Abstract: Understanding Utilization of Mental Health Services Among Latinos (Society for Social Work and Research 22nd Annual Conference - Achieving Equal Opportunity, Equity, and Justice)

Understanding Utilization of Mental Health Services Among Latinos

Saturday, January 13, 2018: 4:44 PM
Independence BR F (ML 4) (Marriott Marquis Washington DC)
* noted as presenting author
Joanna L. Barreras, MSW, Doctoral Student, University of California, Los Angeles, Los Angeles, CA
Background/Purpose:Many Latinos experience inequalities in attaining socioeconomic status, education, and access to health and mental health services. In effort to better understand Latinos’ underutilization of mental health service use, this study examines the association of family cultural conflict and use of a mental health service among Latinos according to whether they have experienced a Major Depressive Episode (MDE) in their lifetime. Particularly among Latinos, familism represents one of the most important culture-specific values (i.e., having a strong identification, attachment, and loyalty with immediate and extended family). For many families, tension arises among family members who have different cultural and generational goals and values. Andersen’s behavioral model is used to explain the use of mental health services which includes three components: 1) predisposing factors (e.g., demographics); 2) enabling resources (e.g., affordability of mental health care services); and 3) need (e.g., evaluated/actual need of mental health care). Informing the knowledge base about the effect of family cultural conflict and having a MDE on mental health service use/utilization (MHSU) will provide a better understanding of the determinants of utilization when outreaching and providing services to Latinos.

Methods: The National Latino and Asian American Study is a nationally representative household survey carried out in the U.S. in 2002-2003 that focuses on mental health disorders and MHSU. Secondary data analysis was conducted using data from the NLAAS, restricted to Latinos (N=2,554). Respondents  Puerto Ricans, Cubans, Mexicans, and all other Latinos. Logistic regression using the Karlson/Holm/Breen (KHB) method suggests there is a significant association between family cultural conflict and MHSU, which is mediated by having a MDE. Furthermore, nested logistic regression models were used to test the behavioral model using a stepwise approach.The five-item subscale from the Hispanic Stress Inventory assessing the respondent’s cultural and intergenerational conflict with family over values and goals was used to operationalize family cultural conflict. Mental health service utilization is defined as receiving care/aid (including medication) from any service provider for problems with emotions, nerves, or substance use/dependence and the NLAAS operationalized utilization dichotomously. The NLAAS collected data with the Composite International Diagnostic Interview, which generates diagnoses based on the DSM-IV-TR criteria, which classifies a MDE as a depressive disorder under mood disorders; diagnosis requires a change of mood accompanied by psychophysiological changes lasting a minimum of two weeks.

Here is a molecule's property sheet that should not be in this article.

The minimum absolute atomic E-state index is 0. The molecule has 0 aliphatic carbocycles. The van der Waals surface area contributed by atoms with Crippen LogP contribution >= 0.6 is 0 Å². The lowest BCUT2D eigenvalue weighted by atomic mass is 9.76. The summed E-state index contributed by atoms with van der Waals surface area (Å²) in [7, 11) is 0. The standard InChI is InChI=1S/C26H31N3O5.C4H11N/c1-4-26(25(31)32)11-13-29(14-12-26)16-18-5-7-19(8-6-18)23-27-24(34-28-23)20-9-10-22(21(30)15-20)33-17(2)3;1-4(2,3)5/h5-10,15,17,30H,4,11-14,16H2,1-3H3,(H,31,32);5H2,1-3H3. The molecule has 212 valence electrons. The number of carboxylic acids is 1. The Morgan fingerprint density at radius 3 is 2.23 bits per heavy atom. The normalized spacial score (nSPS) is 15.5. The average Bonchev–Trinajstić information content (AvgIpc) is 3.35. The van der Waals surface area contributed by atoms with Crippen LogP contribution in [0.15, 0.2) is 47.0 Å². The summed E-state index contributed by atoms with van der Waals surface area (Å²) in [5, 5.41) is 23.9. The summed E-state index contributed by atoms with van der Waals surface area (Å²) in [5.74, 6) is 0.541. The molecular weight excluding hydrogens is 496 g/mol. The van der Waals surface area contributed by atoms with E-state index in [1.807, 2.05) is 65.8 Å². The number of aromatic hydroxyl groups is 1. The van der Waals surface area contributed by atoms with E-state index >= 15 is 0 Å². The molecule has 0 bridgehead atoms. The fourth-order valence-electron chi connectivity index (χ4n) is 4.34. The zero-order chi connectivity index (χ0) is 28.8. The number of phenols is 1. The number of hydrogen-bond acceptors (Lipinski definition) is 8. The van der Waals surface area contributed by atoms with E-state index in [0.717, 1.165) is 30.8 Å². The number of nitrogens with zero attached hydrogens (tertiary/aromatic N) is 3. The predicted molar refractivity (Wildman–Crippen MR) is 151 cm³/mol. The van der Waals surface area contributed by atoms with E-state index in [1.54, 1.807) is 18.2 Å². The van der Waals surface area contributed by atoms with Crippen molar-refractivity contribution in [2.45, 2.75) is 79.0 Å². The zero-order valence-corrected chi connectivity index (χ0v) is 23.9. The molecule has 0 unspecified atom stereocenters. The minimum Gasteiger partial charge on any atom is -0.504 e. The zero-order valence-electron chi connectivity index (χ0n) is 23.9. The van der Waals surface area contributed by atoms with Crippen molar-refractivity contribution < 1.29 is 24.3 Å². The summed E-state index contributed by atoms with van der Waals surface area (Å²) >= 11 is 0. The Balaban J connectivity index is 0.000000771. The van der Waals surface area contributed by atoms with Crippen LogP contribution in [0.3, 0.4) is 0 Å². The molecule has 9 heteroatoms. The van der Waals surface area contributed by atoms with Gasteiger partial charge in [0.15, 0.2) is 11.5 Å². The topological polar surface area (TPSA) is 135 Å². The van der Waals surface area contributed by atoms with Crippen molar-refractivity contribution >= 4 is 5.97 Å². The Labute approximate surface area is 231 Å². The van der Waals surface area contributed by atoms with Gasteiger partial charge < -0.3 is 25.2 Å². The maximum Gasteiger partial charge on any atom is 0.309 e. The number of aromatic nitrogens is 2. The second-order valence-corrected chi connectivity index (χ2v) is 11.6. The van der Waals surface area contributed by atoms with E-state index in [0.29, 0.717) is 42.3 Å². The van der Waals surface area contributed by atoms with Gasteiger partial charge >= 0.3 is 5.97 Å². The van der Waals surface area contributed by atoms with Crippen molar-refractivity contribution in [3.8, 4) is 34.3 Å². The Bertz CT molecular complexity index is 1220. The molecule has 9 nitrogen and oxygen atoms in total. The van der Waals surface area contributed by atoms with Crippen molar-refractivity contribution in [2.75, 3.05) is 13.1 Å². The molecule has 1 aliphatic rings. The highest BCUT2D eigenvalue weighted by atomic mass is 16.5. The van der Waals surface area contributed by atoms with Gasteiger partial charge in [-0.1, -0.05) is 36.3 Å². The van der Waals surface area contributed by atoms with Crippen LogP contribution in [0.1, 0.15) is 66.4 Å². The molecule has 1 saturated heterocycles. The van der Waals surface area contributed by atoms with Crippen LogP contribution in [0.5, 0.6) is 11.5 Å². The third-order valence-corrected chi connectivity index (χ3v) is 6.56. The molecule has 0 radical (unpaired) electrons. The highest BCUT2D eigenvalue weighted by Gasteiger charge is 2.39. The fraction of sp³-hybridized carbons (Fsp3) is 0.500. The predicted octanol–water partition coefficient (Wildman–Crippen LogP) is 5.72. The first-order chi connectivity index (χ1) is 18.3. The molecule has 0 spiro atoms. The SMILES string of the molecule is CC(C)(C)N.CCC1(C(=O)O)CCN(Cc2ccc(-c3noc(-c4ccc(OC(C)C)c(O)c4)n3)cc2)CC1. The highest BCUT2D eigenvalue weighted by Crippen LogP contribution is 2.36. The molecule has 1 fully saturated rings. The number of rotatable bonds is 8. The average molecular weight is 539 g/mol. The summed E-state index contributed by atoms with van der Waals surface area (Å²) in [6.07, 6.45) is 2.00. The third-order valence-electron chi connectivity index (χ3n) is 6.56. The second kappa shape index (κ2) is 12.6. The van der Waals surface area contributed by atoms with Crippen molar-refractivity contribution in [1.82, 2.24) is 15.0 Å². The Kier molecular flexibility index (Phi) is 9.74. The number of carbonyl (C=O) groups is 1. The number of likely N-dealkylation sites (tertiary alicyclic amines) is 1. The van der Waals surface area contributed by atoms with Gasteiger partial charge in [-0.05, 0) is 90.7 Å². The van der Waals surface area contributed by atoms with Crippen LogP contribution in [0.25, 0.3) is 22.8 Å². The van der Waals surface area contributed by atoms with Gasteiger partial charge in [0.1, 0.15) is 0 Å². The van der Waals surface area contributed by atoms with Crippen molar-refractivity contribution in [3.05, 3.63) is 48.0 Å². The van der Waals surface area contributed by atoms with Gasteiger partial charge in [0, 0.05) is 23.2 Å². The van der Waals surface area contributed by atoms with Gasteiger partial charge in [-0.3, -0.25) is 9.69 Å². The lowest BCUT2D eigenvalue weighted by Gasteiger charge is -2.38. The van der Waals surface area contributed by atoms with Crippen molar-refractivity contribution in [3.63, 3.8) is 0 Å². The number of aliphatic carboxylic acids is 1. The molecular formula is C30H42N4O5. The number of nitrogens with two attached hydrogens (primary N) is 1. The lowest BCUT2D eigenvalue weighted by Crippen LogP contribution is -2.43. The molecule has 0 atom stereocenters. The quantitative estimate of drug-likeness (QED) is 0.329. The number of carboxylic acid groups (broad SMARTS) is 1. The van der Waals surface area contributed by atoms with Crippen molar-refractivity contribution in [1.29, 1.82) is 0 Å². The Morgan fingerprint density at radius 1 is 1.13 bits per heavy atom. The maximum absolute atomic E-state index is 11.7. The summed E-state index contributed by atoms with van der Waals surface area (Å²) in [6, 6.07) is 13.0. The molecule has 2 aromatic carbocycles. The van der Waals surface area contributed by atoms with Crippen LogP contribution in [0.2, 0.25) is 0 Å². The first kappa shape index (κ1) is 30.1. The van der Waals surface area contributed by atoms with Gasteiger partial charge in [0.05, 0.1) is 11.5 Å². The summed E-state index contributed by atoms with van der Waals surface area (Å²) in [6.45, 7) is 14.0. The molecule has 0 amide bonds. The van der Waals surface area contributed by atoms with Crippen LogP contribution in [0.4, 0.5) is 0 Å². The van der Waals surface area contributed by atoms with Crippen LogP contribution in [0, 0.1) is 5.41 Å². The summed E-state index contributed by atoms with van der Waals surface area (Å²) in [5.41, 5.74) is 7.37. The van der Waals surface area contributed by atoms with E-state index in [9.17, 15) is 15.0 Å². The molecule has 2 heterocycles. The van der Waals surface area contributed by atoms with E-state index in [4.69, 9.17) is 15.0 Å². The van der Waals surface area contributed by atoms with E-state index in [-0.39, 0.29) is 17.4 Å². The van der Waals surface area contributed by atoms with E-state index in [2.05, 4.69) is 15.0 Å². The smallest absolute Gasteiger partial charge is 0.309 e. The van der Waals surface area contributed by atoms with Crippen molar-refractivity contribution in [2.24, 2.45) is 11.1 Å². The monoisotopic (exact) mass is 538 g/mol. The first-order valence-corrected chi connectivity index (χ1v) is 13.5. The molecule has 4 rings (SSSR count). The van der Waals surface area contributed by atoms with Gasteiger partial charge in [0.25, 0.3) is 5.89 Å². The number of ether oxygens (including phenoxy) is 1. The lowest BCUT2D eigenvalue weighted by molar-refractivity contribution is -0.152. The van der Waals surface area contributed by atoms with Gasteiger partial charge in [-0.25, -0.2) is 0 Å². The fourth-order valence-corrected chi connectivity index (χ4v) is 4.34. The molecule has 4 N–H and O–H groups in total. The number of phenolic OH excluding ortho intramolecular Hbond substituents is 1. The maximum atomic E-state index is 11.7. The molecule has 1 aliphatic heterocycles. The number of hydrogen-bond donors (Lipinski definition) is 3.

Results: Results indicate that only 9% of these respondents, including 29% of those meeting criteria for a MDE, report having used at least one mental health service in the past year. For Latinos with a MDE, as family cultural conflict increases the likelihood of using services decreases.

Conclusions and Implications: Family cultural conflict and having a MDE both affect the likelihood of Latinos using mental health services. The findings highlight the need for research to expand work on the influence of culture and values among Latinos’ MHSU. Mental health professionals should explore family cultural conflict when providing services, as family is a strong Latino value and may not be shared by every family member, possibly increasing the risk of having a MDE.